Anyway, Old Me used to spend more time watching sports (mostly football) and paying attentiont o sports by listening to ESPN Radio and The Dan Patrick Show and reading the sports page and Tuesday Morning Quarterback and all that.

Present Me, though, doesn't do much of that stuff, in part because on Sundays I no longer want to devote 3, 4, 5+ hours to watching football, and so I've become choosier about my sporting events that I watch, demanding that they seem interesting before I will schedule time to view them.  If a game or event doesn't promise to be interesting, I won't make time to watch it, anymore than I would go see a movie every week at noon or read whatever book someone handed me.

I still follow the news, and if it's important enough news to get mentioned on a nonsports-news show, I will hear about it, which is how I heard LeBron got a title in a strike-shortened season, but mostly I don't pay attention to sportscentric reporting, like ESPN or The Dan Patrick Show, because I found them not entertaining anymore.

If you follow too much ESPN or regular sports reporting of any sort for that matter, whether local or national, TV, radio, or print, here's what you find: A lot of the same thing over and over and over and not much of it very interesting, at least to me.

There's a constant chatter, in sports reporting, about minutiae and details, about batting averages and OBP and that stuff bores me.  That and the repetition; it's not just that SportsCenter repeats every hour literally every hour, but that in these talk shows and "news"casts, the same ideas and thoughts get repeated over and over with no new spins or twists or even new ideas.

There are literally hundreds of sports, and thousands of athletes -- and hundreds of teams within those sports.  There are, by my estimation, millions of sports stories per year, and yet we keep having the same reporting and the same discussion of those few top stories and in the same exact way.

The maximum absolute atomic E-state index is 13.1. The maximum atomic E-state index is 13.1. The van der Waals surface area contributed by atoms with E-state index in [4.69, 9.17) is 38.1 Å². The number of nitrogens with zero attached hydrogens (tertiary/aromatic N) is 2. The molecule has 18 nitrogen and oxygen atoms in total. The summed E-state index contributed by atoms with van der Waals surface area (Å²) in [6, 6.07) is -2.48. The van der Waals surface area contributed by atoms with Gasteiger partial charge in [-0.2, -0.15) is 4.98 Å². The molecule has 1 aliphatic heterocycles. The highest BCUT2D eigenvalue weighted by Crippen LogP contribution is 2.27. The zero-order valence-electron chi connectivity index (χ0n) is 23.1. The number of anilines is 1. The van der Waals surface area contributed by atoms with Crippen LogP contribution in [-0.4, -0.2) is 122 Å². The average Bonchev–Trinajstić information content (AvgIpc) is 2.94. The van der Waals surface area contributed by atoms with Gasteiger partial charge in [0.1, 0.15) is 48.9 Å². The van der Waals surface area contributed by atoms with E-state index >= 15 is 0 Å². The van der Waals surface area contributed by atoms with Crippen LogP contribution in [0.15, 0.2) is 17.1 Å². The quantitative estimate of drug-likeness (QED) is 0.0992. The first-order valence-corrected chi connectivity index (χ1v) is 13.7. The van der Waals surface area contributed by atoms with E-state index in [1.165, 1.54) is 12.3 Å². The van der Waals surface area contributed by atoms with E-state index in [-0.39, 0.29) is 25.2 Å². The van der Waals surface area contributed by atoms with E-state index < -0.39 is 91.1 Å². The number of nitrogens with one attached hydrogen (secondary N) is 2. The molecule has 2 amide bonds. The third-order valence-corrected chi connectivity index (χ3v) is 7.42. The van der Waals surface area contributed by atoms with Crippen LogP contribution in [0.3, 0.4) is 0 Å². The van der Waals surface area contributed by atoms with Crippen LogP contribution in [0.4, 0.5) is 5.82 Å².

Take NFL previews: Every year, everybody, including me, does an NFL preview.  Our local NFL preview is done by the folks at the Wisconsin State Journal (Motto: We'll suck up to the UW so you don't have to) and features, typically, an obituary-sized little box where each team is given about two paragraphs that goes something like this:

The ___________(insert team name) finished last season ____________(insert either strong or poorly; no other finishes are possible in SportWriting) with a record of _______(insert any random numbers; nobody checks.)

In the offseason, _______(team) drafted ____________(for three teams chosen at random, insert poorly; for the remaining 29 teams, insert excellently), and in doing so cemented their position as ____________ (insert cellar-dweller or division leader; this blank need not relate to your last blank at all.)

This year, ________(team, hopefully the same one as the last two blanks) will face a significant challenge in that [they must play road games/ they have a new quarterback, coach, owner, or stadium/continue to have to score points to win games, isn't that a bit unfair/are the Buffalo Bills](select one or more), but so far in training camp ______________ (insert name of football player everyone will recognize; I suggest "Tony Romo") has looked strong.

Projected finish:  12-4.  (Note:  All teams must be projected to finish 12-4, except for the Jacksonville Jaguars, who are expected to finish 0-31, and the New England Patriots*, who will be revealed to have been the go-betweens in Operation Fast & Furious).

Meanwhile, for an in-depth look at the local team, which is the Green Bay Packers if you live anywhere in Wisconsin because it's considered gauche to cross a state line to root for a team, the WSJ will publish a week-long series in which they will (seriously) examine in detail the strength, speed and other skills of such people as potential back-up tight ends.

And people will pore over that and discuss it and call up talk shows and discuss in detail whether the punter or the backup QB should be the holder on point-after attempts and those are the same people who cannot successfully name three cabinet-level departments.


 So I don't care much for regular old sports "reporting" and when I listen to or read about sports, it tends to be on Grantland, where to my surprise they really does make almost every kind of sport including basketball interesting, or on NPR, where they sometimes let that cranky old guy Frank DeFord do sports reports and he talks about why it would have been a shame if that horse this year had won the Triple Crown because of his disgraced owners and handlers -- didn't hear that on ESPN, did you? -- because to me, if you're going to say something about something, you should try to be interesting about that.